Upon leaving Santa Fe, I drove southeast to Villanueva State Park. This delightful little place is accessible only by a very twisty, narrow road and for that reason I suspect is not hugely popular. But I found it to be quite lovely. There were excellent shower, toilet, and water facilities, a simple network of roads around camp, and a good hiking trail accessible right from the grounds. It had a very "nestled in the mountains" feeling.
BELOW: Looking up at the campsite where I stayed.
It snowed in Villanueva but none of it stuck. I grumpily got my cold weather gear back out - the sleeping bag, the Coleman lantern, the quadruple layering of socks, pants, and shirts. You take the toothbrush from your mouth and its steaming like a ladle of soup.
The next day I drove west on Route 40 for Arizona. BELOW: I spent a night at this little rest-stop outside Springerville along Route 61 (a very peaceful and scenic road at the easternmost fringe of AZ).
Springerville seemed like a neat little mountain town. Perhaps it thrived on tourists like myself who drive in, buy coffee, buy a used paperback, buy gas, and so on. I continued to travel thinking it would be interesting to drive through Tonto National Forest. The first 50 miles, however, were the most psychologically grueling of the road trip thus far. There was a violent north-blowing wind and for those 50 miles I was driving directly west across flat, steppe-like plains where not a tree nor building stood to impede the gusts. In those scenarios the high-top on the van becomes a sail. I had to perpetually steer slightly leftward to keep from blowing off the road. I kept thinking, "This is it. This is the day the van is going to tip over. Its inevitable. It's going to happen..." and all the while cursing myself for buying a high-top van rather than a normal one. Little sedans and SUVs buzzed by me, annoyed and unsympathetic to what I was going through. I couldn't take my hands off the wheel for a second. My iPod, which was set to shuffle, played songs at random without my intervention and so I had to sit through odd tracks from Books on Tape and what not.
My only comfort was knowing that as soon as I hit the town of Show Low, the road turned south. And, as I'd hoped, it did, and the wind ceased. At the same time, the terrain changed dramatically. It seemed I'd emerged in the Swiss Alps:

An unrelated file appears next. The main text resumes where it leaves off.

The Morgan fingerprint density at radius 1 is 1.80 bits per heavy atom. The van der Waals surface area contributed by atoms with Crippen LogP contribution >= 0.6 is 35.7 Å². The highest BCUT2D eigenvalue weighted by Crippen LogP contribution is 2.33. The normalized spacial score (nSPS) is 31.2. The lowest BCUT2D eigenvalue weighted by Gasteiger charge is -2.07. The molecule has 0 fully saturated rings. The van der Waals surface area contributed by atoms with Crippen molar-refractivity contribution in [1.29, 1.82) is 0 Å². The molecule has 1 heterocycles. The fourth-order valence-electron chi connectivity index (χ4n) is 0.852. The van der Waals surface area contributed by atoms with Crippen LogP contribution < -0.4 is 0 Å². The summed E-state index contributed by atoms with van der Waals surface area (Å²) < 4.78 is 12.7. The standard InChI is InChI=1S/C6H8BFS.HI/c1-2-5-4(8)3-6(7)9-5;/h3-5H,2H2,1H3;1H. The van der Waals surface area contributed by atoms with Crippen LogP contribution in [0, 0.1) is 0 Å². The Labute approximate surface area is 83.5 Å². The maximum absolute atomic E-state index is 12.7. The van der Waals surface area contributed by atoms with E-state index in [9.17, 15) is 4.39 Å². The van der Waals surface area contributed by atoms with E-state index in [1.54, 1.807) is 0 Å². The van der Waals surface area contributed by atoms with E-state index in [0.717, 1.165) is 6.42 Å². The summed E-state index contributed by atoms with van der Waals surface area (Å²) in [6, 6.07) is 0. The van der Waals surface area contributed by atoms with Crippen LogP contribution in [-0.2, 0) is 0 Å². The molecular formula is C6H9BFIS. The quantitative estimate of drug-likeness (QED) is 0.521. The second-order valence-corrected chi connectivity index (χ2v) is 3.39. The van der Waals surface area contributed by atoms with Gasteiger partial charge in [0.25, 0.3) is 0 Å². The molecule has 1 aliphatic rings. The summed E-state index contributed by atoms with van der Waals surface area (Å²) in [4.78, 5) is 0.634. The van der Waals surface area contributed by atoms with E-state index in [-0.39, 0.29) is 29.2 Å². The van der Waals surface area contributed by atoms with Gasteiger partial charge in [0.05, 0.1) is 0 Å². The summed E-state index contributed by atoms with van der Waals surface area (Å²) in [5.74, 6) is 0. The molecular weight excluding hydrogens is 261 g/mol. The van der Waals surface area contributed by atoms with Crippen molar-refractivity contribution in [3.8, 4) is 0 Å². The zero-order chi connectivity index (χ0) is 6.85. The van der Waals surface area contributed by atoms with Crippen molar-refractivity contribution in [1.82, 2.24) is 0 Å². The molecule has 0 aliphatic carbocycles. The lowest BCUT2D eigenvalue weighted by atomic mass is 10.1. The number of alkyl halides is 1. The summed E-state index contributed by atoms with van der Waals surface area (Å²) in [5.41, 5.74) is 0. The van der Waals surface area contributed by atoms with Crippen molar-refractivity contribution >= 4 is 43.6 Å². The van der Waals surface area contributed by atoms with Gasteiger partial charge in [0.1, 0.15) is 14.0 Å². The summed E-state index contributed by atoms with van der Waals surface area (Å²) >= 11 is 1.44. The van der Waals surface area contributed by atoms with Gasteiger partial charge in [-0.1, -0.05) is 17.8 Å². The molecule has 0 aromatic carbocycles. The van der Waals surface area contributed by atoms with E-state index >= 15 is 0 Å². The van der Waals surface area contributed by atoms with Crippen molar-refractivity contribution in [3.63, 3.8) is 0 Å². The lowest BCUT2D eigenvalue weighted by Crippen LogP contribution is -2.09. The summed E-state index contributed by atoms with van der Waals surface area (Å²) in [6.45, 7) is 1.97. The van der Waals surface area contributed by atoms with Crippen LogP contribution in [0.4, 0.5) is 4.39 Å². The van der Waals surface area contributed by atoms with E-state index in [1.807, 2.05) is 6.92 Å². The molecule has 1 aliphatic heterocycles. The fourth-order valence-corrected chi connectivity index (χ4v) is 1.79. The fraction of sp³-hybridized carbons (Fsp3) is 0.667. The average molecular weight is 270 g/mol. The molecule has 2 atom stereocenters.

There were many valleys and gorges to my right and so I pulled over to take pictures.
BELOW: The view I am seeing from the picture ABOVE.
BELOW: Extreme muddyness around the cliff.
The road descended and the snow and firs vanished, replaced by big red rocks and shrubs and small fruity cacti. BELOW: another vista off the side of the road. (This road is Route 60 and if you're ever in the area I highly recommend it).
ABOVE: Exactly 2 months after Frank inscribed this legacy I arrived from Rhode Island to photograph it. How are you, Frank and Jessica? How did you celebrate Valentine's Day? Are things OK? How lovely of you to grace the Arizona desert with a tribute to your blooming relationship. Thanks. Thanks so much.
I'd gotten off to a late start and the sun began to set. I didn't want to navigate those twisty roads with the sun in my face, much less in the dark. So I spent the night at a rest stop beside the ABOVE bridges. Painting a bridge goes a long way toward making it handsome, doesn't it? This was a fine place to park overnight. As the sun set I crawled down to the river and soaked my feet.
The next day I continued on, aiming for Superior, AZ but like the day before I was caught by the setting sun. I saw a sign for "Oak Flats Campground" and followed it. I had heard of these free BLM Arizona campgrounds but always envisioned more of an empty plain. But this was a real campground with firepits, tables, and toilets (no potable water, though). It was a little more rundown than a state park, but so what? I got to park the van beside a little river of snow run-off. All night long I heard it babbling.
Now, for some "Reader Mail". Kate from Purchase, NY writes:
"Take pictures of you and of people and put them on your web page. Thats what i want to see. And animals. More you and animals. And videos. I basically want your face in every picture. In some goofy state! Like with your eyebrow raised or your tongue sticking out. Haha...yea. I can't go to sleep cause i'm tipsy. How about a video you talking to yourself then?"
Thank you, Kate, for reading the blog and for feeling compelled to write me. Unfortunately, since I'm traveling alone, pictures of me with others would be something of a farce. As for animals, I'd love to photograph them and I have (see the San Angelo entry) but for the most part they're evasive. I do have a video camera but at this time have no plans to embed video on the site. Keep reading!